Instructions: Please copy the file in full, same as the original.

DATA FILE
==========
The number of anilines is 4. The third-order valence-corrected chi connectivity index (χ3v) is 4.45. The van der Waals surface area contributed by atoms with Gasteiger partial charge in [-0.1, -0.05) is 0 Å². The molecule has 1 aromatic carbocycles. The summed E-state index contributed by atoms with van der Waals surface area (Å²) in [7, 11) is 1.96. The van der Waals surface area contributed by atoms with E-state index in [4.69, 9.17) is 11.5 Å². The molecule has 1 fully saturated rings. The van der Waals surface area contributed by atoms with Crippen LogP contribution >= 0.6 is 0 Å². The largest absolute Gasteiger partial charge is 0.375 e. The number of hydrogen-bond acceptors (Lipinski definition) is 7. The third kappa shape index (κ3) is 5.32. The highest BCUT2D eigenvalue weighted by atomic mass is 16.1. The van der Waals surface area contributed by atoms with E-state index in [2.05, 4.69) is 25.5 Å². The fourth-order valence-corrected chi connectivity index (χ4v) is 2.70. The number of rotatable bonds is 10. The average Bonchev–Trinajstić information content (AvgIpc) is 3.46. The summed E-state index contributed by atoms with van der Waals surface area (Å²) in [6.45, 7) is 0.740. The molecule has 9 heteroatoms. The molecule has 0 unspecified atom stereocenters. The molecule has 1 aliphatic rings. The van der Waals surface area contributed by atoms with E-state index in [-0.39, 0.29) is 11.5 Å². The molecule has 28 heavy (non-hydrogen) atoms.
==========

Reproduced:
The number of anilines is 4. The third-order valence-corrected chi connectivity index (χ3v) is 4.45. The van der Waals surface area contributed by atoms with Gasteiger partial charge in [-0.1, -0.05) is 0 Å². The molecule has 1 aromatic carbocycles. The summed E-state index contributed by atoms with van der Waals surface area (Å²) in [7, 11) is 1.96. The van der Waals surface area contributed by atoms with E-state index in [4.69, 9.17) is 11.5 Å². The molecule has 1 fully saturated rings. The van der Waals surface area contributed by atoms with Crippen LogP contribution >= 0.6 is 0 Å². The largest absolute Gasteiger partial charge is 0.375 e. The number of hydrogen-bond acceptors (Lipinski definition) is 7. The third kappa shape index (κ3) is 5.32. The highest BCUT2D eigenvalue weighted by atomic mass is 16.1. The van der Waals surface area contributed by atoms with E-state index in [2.05, 4.69) is 25.5 Å². The fourth-order valence-corrected chi connectivity index (χ4v) is 2.70. The number of rotatable bonds is 10. The average Bonchev–Trinajstić information content (AvgIpc) is 3.46. The summed E-state index contributed by atoms with van der Waals surface area (Å²) in [6.45, 7) is 0.740. The molecule has 9 heteroatoms. The molecule has 0 unspecified atom stereocenters. The molecule has 1 aliphatic rings. The van der Waals surface area contributed by atoms with E-state index in [-0.39, 0.29) is 11.5 Å². The molecule has 28 heavy (non-hydrogen) atoms.